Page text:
I'm trying to take apart this sentence to understand how it's put together. It's from a children's book called "Wer will eine kleine Katze haben?"

Here is the sentence:

Als Mama die dicke Bella zurücklegt, fängt Mimili an, sie gründlich abzulecken.

I've learned a few things from this sentence that I didn't know, so I'll talk about what I understand and what I don't.

I know that 'als' is a subordinating conjunction, so "Als Mama die dicke Bella zurücklegt" is a subclause, and that's why "zurücklegt" is at the end of it.

Since the subclause came first, the verb of the main clause comes immediately next. However, since the verb is also separable, I put the prefix of the separable verb after the subject rather than at the end of the subclause. This is something I have learned from this sentence.

So far so good. Now the separable verb "anfängt" is ALSO a modal verb, so the verb "ablecken" goes to the end of the main clause.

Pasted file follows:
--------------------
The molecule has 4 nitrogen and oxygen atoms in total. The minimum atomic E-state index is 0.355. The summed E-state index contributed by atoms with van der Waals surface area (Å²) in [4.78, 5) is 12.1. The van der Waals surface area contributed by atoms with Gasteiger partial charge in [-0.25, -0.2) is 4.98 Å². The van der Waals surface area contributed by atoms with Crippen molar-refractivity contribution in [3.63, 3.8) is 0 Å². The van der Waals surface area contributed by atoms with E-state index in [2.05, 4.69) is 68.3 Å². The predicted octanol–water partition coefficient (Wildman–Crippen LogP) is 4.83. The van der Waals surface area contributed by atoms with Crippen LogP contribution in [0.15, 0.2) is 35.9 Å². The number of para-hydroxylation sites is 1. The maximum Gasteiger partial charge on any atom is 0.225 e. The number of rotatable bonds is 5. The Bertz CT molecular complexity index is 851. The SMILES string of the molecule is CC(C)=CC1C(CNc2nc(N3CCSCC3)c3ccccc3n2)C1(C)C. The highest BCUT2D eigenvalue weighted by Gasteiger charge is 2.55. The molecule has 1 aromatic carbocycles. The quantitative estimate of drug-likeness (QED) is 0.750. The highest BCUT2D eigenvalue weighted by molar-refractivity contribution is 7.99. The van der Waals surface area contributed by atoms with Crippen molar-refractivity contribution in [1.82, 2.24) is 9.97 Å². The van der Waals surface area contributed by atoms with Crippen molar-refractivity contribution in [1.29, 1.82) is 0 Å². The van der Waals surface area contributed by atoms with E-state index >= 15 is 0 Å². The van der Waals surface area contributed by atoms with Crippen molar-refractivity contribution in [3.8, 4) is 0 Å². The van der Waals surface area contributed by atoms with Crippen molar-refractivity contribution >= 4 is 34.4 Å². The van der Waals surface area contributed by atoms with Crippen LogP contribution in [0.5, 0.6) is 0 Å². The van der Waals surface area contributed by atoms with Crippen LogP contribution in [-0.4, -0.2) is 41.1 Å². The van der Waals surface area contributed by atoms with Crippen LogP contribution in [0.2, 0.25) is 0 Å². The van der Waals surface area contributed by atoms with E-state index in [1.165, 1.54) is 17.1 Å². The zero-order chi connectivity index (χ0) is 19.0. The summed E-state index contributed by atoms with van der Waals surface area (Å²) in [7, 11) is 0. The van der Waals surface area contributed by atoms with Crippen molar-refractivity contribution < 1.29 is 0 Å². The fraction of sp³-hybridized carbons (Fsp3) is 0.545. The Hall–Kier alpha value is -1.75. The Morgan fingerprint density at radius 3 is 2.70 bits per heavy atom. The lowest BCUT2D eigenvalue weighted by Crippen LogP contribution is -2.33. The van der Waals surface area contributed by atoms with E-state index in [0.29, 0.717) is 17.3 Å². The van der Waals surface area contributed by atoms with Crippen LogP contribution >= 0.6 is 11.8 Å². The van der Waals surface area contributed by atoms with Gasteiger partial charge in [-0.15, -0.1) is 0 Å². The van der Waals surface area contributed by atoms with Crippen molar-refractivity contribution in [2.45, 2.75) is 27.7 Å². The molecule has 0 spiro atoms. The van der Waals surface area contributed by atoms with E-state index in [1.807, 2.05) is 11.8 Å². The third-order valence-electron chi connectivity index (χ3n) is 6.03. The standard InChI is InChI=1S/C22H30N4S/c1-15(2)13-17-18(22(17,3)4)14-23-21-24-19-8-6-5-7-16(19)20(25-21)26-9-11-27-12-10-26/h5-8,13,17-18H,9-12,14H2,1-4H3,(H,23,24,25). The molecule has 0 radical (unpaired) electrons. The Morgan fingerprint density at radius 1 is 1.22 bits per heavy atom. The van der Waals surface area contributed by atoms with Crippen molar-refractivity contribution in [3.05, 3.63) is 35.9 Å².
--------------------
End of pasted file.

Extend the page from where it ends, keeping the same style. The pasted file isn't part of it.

This all makes sense to me. However, I don't know why "ablecken" transforms to "abzulecken".

  • 5
    "Anfangen" is not a modal verb. Other verbs connect to it using a zu-construction.
    – Emanuel
    Dec 23, 2013 at 18:22

1 Answer 1


When separable prefix verbs are used in an infinitive clause (um...zu, statt...zu etc, ohne...zu etc) the zu is put between the prefix and the main verb

Ich muss weg, um Andreas abzuholen.

Wir gehen angeln, statt an der Besprechung teilzunehmen.

Ich hoffe, bald auszugehen

That's why it's abzulecken, because it's being used in an infinitive clause. In this sentence, however, there isn't anything at the start of the clause to signal it's an infinitive clause (no um, statt, bald, ohne etc), but in English it would also be a similar construction.

Mimili began to lick her thoroughly


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